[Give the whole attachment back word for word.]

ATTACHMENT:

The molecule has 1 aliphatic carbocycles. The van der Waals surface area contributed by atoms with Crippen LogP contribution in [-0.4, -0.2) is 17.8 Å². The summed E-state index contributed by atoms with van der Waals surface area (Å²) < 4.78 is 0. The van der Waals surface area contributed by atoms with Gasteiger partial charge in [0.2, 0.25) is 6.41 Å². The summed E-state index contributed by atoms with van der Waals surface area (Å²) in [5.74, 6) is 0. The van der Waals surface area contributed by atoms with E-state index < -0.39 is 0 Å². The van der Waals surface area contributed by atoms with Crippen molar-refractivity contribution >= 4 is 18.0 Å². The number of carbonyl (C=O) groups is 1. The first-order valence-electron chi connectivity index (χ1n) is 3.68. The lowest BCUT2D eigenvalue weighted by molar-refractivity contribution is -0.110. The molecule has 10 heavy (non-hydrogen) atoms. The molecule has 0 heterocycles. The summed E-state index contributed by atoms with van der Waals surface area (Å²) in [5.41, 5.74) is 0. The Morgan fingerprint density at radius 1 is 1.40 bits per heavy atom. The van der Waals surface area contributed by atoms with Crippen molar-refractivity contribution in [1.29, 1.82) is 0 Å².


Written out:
The molecule has 1 aliphatic carbocycles. The van der Waals surface area contributed by atoms with Crippen LogP contribution in [-0.4, -0.2) is 17.8 Å². The summed E-state index contributed by atoms with van der Waals surface area (Å²) < 4.78 is 0. The van der Waals surface area contributed by atoms with Gasteiger partial charge in [0.2, 0.25) is 6.41 Å². The summed E-state index contributed by atoms with van der Waals surface area (Å²) in [5.74, 6) is 0. The van der Waals surface area contributed by atoms with E-state index < -0.39 is 0 Å². The van der Waals surface area contributed by atoms with Crippen molar-refractivity contribution >= 4 is 18.0 Å². The number of carbonyl (C=O) groups is 1. The first-order valence-electron chi connectivity index (χ1n) is 3.68. The lowest BCUT2D eigenvalue weighted by molar-refractivity contribution is -0.110. The molecule has 10 heavy (non-hydrogen) atoms. The molecule has 0 heterocycles. The summed E-state index contributed by atoms with van der Waals surface area (Å²) in [5.41, 5.74) is 0. The Morgan fingerprint density at radius 1 is 1.40 bits per heavy atom. The van der Waals surface area contributed by atoms with Crippen molar-refractivity contribution in [1.29, 1.82) is 0 Å².